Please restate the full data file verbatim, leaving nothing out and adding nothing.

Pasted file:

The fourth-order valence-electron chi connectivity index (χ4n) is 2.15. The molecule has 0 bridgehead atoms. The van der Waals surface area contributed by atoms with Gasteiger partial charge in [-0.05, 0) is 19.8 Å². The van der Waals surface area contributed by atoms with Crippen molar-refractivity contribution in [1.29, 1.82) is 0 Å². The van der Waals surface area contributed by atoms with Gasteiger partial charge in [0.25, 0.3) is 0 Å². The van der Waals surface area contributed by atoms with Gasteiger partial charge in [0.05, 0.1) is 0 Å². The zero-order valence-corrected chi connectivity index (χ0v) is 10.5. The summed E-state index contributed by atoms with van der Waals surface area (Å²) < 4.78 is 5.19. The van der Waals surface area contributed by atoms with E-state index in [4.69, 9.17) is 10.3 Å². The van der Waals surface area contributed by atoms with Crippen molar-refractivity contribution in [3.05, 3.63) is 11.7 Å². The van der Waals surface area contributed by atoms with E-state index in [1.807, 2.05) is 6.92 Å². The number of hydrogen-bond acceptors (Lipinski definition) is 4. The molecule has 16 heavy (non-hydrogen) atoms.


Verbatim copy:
The fourth-order valence-electron chi connectivity index (χ4n) is 2.15. The molecule has 0 bridgehead atoms. The van der Waals surface area contributed by atoms with Gasteiger partial charge in [-0.05, 0) is 19.8 Å². The van der Waals surface area contributed by atoms with Crippen molar-refractivity contribution in [1.29, 1.82) is 0 Å². The van der Waals surface area contributed by atoms with Gasteiger partial charge in [0.25, 0.3) is 0 Å². The van der Waals surface area contributed by atoms with Gasteiger partial charge in [0.05, 0.1) is 0 Å². The zero-order valence-corrected chi connectivity index (χ0v) is 10.5. The summed E-state index contributed by atoms with van der Waals surface area (Å²) < 4.78 is 5.19. The van der Waals surface area contributed by atoms with E-state index in [4.69, 9.17) is 10.3 Å². The van der Waals surface area contributed by atoms with Crippen molar-refractivity contribution in [3.05, 3.63) is 11.7 Å². The van der Waals surface area contributed by atoms with E-state index in [1.807, 2.05) is 6.92 Å². The number of hydrogen-bond acceptors (Lipinski definition) is 4. The molecule has 16 heavy (non-hydrogen) atoms.